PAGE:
I had the great pleasure of facilitating a chat show for a group of 25 participants on the topic of newsletters. We listened to three different experiences:

Vanessa Meadu works for 2  projects at the World Agroforestry Center in Nairobi. She coordinates and distributes a monthly newsletter and uses a blog and a social  bookmarking site to share constantly links and relevant stories among the team to then make a selection of those for the newsletter. She sees the newsletter as a good way to attract readers to the website which now registers more visits to the document library with higher downloads even from older publications. The use of web 2 tools for progressive bookmarking help her to publish the newsletter quickly at the end of the month and avoid last minute stress. Her public is primary scientific staff who has access to the Internet and understands English.

See an example of a newsletter

Michel Demers represents a network of Veterinarian Experts on Biotechnology, Epidemiology and Food Safety (CENTAUR Network). The newsletter has 2000 subscribers in 17 countries. It allows to make a selective subscription to specific information related to user`s interests. It is a 30 year old well grounded network of experts. The network is doing a special effort to reach people who lack connectivity as for example in the Caucasus, through intermediaries. They also meet face to face every two years to keep the network alive. Michel insists of the important role of the middle age generation who has to bridge the technology friendly young professionals with the older generations who often are reluctant to use new technologies.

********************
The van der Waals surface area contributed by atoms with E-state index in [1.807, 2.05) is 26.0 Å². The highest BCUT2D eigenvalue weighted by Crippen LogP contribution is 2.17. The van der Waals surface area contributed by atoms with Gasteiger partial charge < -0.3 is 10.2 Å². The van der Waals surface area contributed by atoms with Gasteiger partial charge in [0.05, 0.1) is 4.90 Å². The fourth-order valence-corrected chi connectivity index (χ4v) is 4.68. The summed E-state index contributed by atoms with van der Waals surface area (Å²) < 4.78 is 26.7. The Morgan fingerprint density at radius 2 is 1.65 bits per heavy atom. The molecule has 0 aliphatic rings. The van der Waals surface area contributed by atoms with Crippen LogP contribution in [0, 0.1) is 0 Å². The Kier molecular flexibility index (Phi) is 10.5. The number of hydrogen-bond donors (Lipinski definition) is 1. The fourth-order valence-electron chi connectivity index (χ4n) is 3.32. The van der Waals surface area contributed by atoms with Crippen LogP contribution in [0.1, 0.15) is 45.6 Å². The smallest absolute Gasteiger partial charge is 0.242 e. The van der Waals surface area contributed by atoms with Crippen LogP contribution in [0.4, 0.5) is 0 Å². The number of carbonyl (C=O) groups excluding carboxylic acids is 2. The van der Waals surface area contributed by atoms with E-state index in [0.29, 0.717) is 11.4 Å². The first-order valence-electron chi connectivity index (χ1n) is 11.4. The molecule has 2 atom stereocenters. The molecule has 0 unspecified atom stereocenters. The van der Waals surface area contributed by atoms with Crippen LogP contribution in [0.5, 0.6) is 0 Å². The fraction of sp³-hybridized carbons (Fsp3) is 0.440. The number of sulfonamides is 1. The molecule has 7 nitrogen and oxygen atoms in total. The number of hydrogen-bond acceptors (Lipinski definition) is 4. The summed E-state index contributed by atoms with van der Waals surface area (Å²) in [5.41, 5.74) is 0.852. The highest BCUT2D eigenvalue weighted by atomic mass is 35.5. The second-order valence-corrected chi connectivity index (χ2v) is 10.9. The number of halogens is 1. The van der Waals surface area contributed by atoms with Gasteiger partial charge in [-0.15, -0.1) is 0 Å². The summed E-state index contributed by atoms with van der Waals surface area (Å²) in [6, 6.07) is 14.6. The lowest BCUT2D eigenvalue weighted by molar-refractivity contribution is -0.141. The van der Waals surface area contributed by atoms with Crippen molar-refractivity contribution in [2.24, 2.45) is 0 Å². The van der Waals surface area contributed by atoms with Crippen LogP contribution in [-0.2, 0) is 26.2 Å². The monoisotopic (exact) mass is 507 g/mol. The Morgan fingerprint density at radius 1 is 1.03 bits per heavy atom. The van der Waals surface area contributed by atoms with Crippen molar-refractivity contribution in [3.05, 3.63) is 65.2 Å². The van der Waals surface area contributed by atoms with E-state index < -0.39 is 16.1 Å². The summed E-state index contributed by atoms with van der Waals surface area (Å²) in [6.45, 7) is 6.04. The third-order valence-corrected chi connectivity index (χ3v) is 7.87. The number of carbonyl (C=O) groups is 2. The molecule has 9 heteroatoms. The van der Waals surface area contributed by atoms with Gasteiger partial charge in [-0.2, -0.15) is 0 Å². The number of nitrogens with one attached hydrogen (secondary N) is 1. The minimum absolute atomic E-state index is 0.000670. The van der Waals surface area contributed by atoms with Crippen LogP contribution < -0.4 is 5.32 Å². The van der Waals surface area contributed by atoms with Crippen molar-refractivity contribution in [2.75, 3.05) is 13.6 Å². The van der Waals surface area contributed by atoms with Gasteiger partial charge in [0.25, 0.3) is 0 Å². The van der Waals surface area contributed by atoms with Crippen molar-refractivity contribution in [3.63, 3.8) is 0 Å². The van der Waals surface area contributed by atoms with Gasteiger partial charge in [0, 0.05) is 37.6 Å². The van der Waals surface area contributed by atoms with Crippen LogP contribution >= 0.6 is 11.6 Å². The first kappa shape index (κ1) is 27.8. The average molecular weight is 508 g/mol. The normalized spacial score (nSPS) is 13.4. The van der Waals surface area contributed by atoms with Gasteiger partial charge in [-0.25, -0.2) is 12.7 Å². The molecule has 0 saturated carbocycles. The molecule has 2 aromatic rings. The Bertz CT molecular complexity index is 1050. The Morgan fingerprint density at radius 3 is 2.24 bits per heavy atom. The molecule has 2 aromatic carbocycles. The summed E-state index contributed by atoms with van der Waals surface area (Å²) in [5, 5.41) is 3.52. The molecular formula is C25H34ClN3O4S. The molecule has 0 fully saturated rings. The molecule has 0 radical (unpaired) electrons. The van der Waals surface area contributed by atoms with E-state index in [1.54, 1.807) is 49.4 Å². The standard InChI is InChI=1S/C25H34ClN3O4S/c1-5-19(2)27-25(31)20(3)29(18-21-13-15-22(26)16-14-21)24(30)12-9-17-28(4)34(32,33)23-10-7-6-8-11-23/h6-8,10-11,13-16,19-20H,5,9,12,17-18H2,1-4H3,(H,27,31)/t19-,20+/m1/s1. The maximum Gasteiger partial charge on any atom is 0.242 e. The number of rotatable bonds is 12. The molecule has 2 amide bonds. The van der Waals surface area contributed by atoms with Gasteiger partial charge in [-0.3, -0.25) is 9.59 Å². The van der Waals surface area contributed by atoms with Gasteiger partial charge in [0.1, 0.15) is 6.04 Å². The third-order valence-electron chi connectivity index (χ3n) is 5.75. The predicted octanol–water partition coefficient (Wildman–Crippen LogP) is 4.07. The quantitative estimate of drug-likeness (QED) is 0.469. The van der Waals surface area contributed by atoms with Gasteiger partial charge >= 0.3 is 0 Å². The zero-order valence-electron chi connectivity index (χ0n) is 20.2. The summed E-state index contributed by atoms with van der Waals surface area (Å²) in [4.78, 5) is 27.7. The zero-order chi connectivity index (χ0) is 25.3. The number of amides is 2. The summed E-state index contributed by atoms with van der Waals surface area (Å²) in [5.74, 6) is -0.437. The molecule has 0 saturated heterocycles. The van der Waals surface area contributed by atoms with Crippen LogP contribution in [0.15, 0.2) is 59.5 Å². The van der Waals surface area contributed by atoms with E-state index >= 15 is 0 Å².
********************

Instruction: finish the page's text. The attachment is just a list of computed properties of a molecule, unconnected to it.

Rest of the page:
Stephane Jost shares with us his recent experience of setting up a newsletter on the linkages between Climate Change and Food Security. It was set up together with a website after the related high level conference last year, and using the event participants a starting mailing list. The newsletter is deliberately focused on a specific topic, and published in three languages with a journalistic tone and approach. Flash note are also distributed for important announcement. The newsletter boosts the visits to the website.

Discussions:

  • How to handle multiple languages to reach more and very important users? Some think that good professional translations are crucial but others say that it is too expensive. One participant says that her community of practice does volunteer translation to allow community members to use content. Another participant points to machine translation as a reasonably good way to understand information in other languages.
  • How to get more interactive with members? Some ideas that popped up: Organize face to face meetings in addition to electronic communication, do surveys with subscribers on usefulness, use social media
  • How to handle a mailing list effectively? For this question we would have needed some technical input.

 

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